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Want to get an early advantage in your games thanks to a world class chess opening strategy? 5-time World Champion Viswanathan Anand gives you the unfair advantage in his Opening Tips for Beginners! Get instant access AND a 35% discount here ►
Who better than 5-time World Champion Vishy Anand to reveal the principles behind a good chess opening strategy?
In this video, a free preview of Opening Tips from a World Champion, GM Vishy Anand explains what we should be trying to achieve in the opening. After all, if we don’t get a good position in the beginning of the game, everything afterwards becomes much tougher. A good chess opening strategy helps that!
And, by focusing on your opening chess strategy, you don’t need to spend your life trying to become a walking chess openings database or encyclopedia of chess openings!
The first chess opening principle for Anand is to control the center. This can be done with pieces or pawns but usually one of the two central pawns is moved two squares forward on the first move. In the case of a pawn on e4, this covers the important d5 square and allows the Bishop and Queen to move.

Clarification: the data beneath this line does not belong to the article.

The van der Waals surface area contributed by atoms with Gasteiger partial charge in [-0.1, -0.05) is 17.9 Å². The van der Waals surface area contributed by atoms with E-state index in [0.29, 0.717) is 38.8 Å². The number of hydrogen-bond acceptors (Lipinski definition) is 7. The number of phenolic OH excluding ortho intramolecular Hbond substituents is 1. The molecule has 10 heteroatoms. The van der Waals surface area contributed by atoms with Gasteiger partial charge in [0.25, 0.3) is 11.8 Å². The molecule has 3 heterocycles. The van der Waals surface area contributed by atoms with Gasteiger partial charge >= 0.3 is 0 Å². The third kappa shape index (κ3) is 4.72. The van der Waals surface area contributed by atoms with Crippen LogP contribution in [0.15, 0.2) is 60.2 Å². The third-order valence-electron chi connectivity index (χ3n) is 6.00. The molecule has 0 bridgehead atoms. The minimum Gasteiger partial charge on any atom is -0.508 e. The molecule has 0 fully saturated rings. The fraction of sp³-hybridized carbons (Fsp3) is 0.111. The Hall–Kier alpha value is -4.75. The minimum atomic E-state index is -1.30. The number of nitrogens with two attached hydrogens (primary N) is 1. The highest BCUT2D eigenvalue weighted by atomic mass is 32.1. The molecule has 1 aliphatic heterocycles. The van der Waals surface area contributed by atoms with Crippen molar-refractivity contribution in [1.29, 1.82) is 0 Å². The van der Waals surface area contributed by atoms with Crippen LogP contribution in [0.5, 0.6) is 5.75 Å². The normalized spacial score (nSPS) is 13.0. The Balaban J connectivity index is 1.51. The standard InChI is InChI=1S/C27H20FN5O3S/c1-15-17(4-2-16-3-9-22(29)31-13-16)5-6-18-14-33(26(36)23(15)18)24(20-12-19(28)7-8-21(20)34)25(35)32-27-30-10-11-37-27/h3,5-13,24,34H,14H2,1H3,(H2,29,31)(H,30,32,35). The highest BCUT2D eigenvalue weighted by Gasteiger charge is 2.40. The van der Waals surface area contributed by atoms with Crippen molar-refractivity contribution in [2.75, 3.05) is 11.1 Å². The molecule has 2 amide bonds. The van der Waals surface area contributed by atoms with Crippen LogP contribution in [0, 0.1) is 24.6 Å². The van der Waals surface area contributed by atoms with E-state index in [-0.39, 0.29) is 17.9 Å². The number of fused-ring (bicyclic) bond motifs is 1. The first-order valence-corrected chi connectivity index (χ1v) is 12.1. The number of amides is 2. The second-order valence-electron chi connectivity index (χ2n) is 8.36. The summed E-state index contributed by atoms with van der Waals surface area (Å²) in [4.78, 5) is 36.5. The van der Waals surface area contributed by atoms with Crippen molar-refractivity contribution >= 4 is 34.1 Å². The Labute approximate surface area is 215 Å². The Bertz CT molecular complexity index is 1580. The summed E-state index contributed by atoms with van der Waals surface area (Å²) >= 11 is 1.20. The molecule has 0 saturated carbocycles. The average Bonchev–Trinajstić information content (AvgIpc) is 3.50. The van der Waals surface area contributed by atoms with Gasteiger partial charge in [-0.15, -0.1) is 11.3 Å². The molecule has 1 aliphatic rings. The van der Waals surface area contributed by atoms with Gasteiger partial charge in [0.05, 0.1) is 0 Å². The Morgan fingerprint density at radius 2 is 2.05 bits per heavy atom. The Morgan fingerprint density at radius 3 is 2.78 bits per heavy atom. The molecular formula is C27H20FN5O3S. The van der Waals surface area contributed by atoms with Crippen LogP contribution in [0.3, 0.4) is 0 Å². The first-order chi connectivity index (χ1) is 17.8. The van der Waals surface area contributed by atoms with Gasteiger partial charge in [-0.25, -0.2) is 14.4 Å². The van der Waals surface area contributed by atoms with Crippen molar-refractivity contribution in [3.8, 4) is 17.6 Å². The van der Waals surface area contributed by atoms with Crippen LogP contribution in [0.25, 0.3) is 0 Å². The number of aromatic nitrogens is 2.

The next piece of advice is to develop your minor pieces (Knight and Bishop) and to exert pressure on the center. After 1.e4 e5 (in the image above), moving the Knight to f3 attacks Black’s e5 pawn, forcing him to do something about it. In addition, White has improved his Knight – as it now controls more squares – and is one step closer to castling.
Vishy Anand shows how, after Black plays 2…Nc6, defending e5, 3.Bb5 is a good, principled move. Not only does it develop another minor piece and prepare castling, it also attacks the defender of e5, this renewing the threat.
We also see the consequences of a typical mistake, moving the same piece twice in the opening. As this would not develop another piece, Black isn’t improving his position. Instead, he’s just giving White a ‘free’ move, allowing him to get a superior position. In rare situations, normally when the move makes a threat or wins material, moving a piece twice can be justified. More often than not, it signals a mistake in chess opening strategy.
Next, Anand demonstrates why we shouldn’t bring the Queen out early. At this stage of the game, the Queen is unlikely to create any unstoppable threats but, by moving closer to the enemy forces, opens herself up to being attacked. While the Queen will probably not be lost, she will have to waste time escaping all these threats. Keeping the Queen back for a while is a good chess strategy for beginners to remember.
Vishy’s final recommendation for a good chess opening strategy is to castle as early as possible. Not only does this tuck the King in the corner, away from danger, it also allows other pieces to come to the center.
Another important tip: look out for your opponent’s threats! It’s no use developing a piece to a good square if you get checkmated on the next move or lose material.
Enjoy Vishy Anand’s guide to chess opening strategy and you can check out the complete course here.
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